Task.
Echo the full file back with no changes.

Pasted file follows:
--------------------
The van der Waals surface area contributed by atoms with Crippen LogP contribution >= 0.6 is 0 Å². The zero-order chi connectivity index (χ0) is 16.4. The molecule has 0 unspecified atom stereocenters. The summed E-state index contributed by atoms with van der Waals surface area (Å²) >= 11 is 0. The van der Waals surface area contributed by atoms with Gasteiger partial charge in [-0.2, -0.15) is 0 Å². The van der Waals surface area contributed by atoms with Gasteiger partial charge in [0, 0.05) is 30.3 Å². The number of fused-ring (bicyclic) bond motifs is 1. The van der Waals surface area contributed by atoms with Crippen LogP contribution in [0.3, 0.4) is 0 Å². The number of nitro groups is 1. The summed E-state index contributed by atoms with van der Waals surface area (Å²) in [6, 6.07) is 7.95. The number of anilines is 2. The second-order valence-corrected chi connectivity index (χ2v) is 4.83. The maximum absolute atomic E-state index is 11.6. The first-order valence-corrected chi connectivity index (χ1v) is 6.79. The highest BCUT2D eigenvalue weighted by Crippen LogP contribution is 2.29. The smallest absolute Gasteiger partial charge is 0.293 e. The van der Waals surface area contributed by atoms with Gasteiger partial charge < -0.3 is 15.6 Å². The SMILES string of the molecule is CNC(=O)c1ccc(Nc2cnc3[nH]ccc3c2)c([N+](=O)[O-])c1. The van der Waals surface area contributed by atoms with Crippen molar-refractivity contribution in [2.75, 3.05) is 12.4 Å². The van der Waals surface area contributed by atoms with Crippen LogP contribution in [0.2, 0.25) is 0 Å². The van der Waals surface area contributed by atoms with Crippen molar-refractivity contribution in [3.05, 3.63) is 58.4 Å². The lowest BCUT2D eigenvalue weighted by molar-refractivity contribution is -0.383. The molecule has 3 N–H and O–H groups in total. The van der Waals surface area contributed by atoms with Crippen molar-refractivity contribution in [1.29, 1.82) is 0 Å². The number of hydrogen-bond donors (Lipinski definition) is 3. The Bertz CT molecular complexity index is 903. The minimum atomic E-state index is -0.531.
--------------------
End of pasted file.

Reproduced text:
The van der Waals surface area contributed by atoms with Crippen LogP contribution >= 0.6 is 0 Å². The zero-order chi connectivity index (χ0) is 16.4. The molecule has 0 unspecified atom stereocenters. The summed E-state index contributed by atoms with van der Waals surface area (Å²) >= 11 is 0. The van der Waals surface area contributed by atoms with Gasteiger partial charge in [-0.2, -0.15) is 0 Å². The van der Waals surface area contributed by atoms with Gasteiger partial charge in [0, 0.05) is 30.3 Å². The number of fused-ring (bicyclic) bond motifs is 1. The van der Waals surface area contributed by atoms with Crippen LogP contribution in [0.3, 0.4) is 0 Å². The number of nitro groups is 1. The summed E-state index contributed by atoms with van der Waals surface area (Å²) in [6, 6.07) is 7.95. The number of anilines is 2. The second-order valence-corrected chi connectivity index (χ2v) is 4.83. The maximum absolute atomic E-state index is 11.6. The first-order valence-corrected chi connectivity index (χ1v) is 6.79. The highest BCUT2D eigenvalue weighted by Crippen LogP contribution is 2.29. The smallest absolute Gasteiger partial charge is 0.293 e. The van der Waals surface area contributed by atoms with Gasteiger partial charge < -0.3 is 15.6 Å². The SMILES string of the molecule is CNC(=O)c1ccc(Nc2cnc3[nH]ccc3c2)c([N+](=O)[O-])c1. The van der Waals surface area contributed by atoms with Crippen molar-refractivity contribution in [2.75, 3.05) is 12.4 Å². The van der Waals surface area contributed by atoms with Crippen LogP contribution in [0.2, 0.25) is 0 Å². The van der Waals surface area contributed by atoms with Crippen molar-refractivity contribution in [3.05, 3.63) is 58.4 Å². The lowest BCUT2D eigenvalue weighted by molar-refractivity contribution is -0.383. The molecule has 3 N–H and O–H groups in total. The van der Waals surface area contributed by atoms with Crippen molar-refractivity contribution in [1.29, 1.82) is 0 Å². The number of hydrogen-bond donors (Lipinski definition) is 3. The Bertz CT molecular complexity index is 903. The minimum atomic E-state index is -0.531.